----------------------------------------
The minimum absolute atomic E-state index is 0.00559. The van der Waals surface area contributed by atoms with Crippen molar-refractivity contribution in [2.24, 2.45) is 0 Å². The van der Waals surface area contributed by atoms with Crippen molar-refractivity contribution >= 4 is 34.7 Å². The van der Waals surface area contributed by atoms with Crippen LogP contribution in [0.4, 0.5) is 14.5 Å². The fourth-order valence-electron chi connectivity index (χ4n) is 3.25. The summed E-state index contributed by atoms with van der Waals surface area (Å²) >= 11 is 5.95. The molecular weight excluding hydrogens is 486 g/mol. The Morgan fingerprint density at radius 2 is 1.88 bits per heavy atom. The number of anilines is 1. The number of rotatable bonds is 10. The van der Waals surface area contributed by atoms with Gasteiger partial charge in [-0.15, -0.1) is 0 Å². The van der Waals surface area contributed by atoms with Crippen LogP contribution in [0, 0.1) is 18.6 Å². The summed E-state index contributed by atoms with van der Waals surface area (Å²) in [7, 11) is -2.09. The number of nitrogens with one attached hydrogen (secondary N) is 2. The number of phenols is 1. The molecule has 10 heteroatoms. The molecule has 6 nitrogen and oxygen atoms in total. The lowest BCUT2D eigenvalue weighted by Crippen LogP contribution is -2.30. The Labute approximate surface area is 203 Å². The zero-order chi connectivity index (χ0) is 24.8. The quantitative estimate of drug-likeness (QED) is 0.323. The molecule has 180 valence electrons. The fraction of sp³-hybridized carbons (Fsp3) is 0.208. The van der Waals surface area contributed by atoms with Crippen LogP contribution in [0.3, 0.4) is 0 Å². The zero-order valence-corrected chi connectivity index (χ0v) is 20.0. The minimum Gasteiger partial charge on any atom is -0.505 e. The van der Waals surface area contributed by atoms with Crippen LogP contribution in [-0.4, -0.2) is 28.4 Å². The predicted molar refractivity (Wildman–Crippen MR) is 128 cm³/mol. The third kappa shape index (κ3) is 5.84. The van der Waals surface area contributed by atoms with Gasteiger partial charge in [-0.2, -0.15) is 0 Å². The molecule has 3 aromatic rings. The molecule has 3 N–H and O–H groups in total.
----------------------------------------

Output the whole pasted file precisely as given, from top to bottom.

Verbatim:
The minimum absolute atomic E-state index is 0.00559. The van der Waals surface area contributed by atoms with Crippen molar-refractivity contribution in [2.24, 2.45) is 0 Å². The van der Waals surface area contributed by atoms with Crippen molar-refractivity contribution >= 4 is 34.7 Å². The van der Waals surface area contributed by atoms with Crippen LogP contribution in [0.4, 0.5) is 14.5 Å². The fourth-order valence-electron chi connectivity index (χ4n) is 3.25. The summed E-state index contributed by atoms with van der Waals surface area (Å²) >= 11 is 5.95. The molecular weight excluding hydrogens is 486 g/mol. The Morgan fingerprint density at radius 2 is 1.88 bits per heavy atom. The number of anilines is 1. The number of rotatable bonds is 10. The van der Waals surface area contributed by atoms with Gasteiger partial charge in [-0.15, -0.1) is 0 Å². The van der Waals surface area contributed by atoms with Crippen LogP contribution in [0, 0.1) is 18.6 Å². The summed E-state index contributed by atoms with van der Waals surface area (Å²) in [7, 11) is -2.09. The number of nitrogens with one attached hydrogen (secondary N) is 2. The number of phenols is 1. The molecule has 10 heteroatoms. The molecule has 6 nitrogen and oxygen atoms in total. The lowest BCUT2D eigenvalue weighted by Crippen LogP contribution is -2.30. The Labute approximate surface area is 203 Å². The zero-order chi connectivity index (χ0) is 24.8. The quantitative estimate of drug-likeness (QED) is 0.323. The molecule has 180 valence electrons. The fraction of sp³-hybridized carbons (Fsp3) is 0.208. The van der Waals surface area contributed by atoms with Crippen LogP contribution in [0.3, 0.4) is 0 Å². The zero-order valence-corrected chi connectivity index (χ0v) is 20.0. The minimum Gasteiger partial charge on any atom is -0.505 e. The van der Waals surface area contributed by atoms with Crippen LogP contribution in [-0.4, -0.2) is 28.4 Å². The predicted molar refractivity (Wildman–Crippen MR) is 128 cm³/mol. The third kappa shape index (κ3) is 5.84. The van der Waals surface area contributed by atoms with Gasteiger partial charge in [-0.2, -0.15) is 0 Å². The molecule has 3 aromatic rings. The molecule has 3 N–H and O–H groups in total.